When I refer to rankings, I am talking about the name statistics released by the Social Security Administration (SSA). The United States SSA releases a yearly list of the top 1,000 names for boys and girls based on applications for social security cards. The names are listed so that the most popular name is #1, and the least popular name is #1,000. A lower number = more popular.
The SSA has been tracking names statistics since 1879, though Social Security cards weren't often applied for at that time. True accuracy begins closer to the year 1937.
The following is taken directly from the SSA, with encouragement to post:
- Names are restricted to cases where the year of birth, sex, State of birth (50 States and District of Columbia) are on record, and where the given name is at least 2 characters long.
- With one exception, name data are not edited. For example, the sex associated with a name may be incorrect. Entries such as "Unknown" and "Baby" are not removed from the lists. The only exception to our non-edit policy is for names exceeding 10 characters in length. The data file we use is limited to the first 10 characters, so that a popular name such as Christopher lacks the terminal letter r. We fix obvious truncated names where possible.
- Different spellings of similar names are not combined. For example, the names Caitlin, Caitlyn, Kaitlin, Kaitlyn, Kaitlynn, Katelyn, and Katelynn are considered separate names and each has its own rank.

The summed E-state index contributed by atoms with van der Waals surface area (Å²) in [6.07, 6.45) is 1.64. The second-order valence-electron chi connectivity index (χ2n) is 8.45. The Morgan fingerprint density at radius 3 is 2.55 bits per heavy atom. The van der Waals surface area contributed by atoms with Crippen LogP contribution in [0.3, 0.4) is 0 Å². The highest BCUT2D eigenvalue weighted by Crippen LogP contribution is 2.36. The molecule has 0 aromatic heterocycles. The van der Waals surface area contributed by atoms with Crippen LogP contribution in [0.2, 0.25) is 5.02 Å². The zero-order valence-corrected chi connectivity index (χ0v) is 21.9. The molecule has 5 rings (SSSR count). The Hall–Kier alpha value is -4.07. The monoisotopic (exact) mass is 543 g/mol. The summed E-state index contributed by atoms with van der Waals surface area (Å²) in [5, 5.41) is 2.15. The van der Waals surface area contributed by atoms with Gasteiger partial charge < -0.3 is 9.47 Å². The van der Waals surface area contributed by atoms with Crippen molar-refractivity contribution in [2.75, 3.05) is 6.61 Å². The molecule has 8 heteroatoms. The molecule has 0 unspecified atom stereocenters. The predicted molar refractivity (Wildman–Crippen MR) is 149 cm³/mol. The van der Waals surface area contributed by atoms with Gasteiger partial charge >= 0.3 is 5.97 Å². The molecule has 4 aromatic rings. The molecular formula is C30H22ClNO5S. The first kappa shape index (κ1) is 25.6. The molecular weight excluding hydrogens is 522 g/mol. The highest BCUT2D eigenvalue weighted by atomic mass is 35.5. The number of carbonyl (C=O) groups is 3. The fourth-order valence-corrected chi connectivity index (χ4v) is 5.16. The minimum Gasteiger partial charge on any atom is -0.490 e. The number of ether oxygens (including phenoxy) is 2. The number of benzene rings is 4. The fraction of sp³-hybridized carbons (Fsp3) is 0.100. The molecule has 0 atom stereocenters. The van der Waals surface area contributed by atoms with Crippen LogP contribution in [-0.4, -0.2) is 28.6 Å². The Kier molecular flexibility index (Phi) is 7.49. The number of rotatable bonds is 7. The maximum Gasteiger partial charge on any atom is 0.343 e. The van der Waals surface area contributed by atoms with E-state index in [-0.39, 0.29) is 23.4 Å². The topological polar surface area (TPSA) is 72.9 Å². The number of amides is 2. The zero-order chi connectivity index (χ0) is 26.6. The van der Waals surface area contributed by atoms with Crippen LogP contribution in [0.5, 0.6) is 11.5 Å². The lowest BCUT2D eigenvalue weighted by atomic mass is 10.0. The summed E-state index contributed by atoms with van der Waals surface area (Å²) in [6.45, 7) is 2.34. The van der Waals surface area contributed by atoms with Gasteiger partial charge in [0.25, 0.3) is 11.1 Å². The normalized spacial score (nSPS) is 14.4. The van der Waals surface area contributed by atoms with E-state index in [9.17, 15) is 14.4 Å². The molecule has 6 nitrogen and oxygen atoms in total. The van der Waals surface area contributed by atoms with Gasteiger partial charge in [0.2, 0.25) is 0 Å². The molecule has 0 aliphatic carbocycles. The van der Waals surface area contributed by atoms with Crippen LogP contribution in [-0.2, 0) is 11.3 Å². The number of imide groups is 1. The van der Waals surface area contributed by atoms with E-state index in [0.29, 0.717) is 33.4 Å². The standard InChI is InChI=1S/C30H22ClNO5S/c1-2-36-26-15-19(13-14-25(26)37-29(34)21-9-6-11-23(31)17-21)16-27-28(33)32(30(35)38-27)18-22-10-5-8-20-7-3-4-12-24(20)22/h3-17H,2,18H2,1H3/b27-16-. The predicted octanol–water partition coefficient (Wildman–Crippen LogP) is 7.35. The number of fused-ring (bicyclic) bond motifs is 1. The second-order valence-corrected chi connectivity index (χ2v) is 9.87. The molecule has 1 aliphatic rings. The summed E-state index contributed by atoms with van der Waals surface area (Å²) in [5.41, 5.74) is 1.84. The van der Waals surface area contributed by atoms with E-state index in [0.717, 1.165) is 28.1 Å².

- When two different names are tied with the same frequency for a given year of birth, we break the tie by assigning rank in alphabetical order.
- Some names are applied to both males and females (for example, Micah). Our rankings are done by sex, so that a name such as Micah will have a different rank for males as compared to females. When you seek the popularity of a specific name (see "Popularity of a Name"), you can specify the sex. If you do not specify the sex, we provide rankings for the more popular name-sex combination.
- My own note: Names are tracked from March–February. For example, information that I refer to as coming from 2008 includes name information from March of 2008–February of 2009. Don't ask me why; that's just how it's done.
I write about rank so much because it's the best way to get a pulse on the popularity of a name. Without these statistics, analyzing names would be guesswork. There aren't many countries that publish government statistics on name popularity. Thanks, SSA!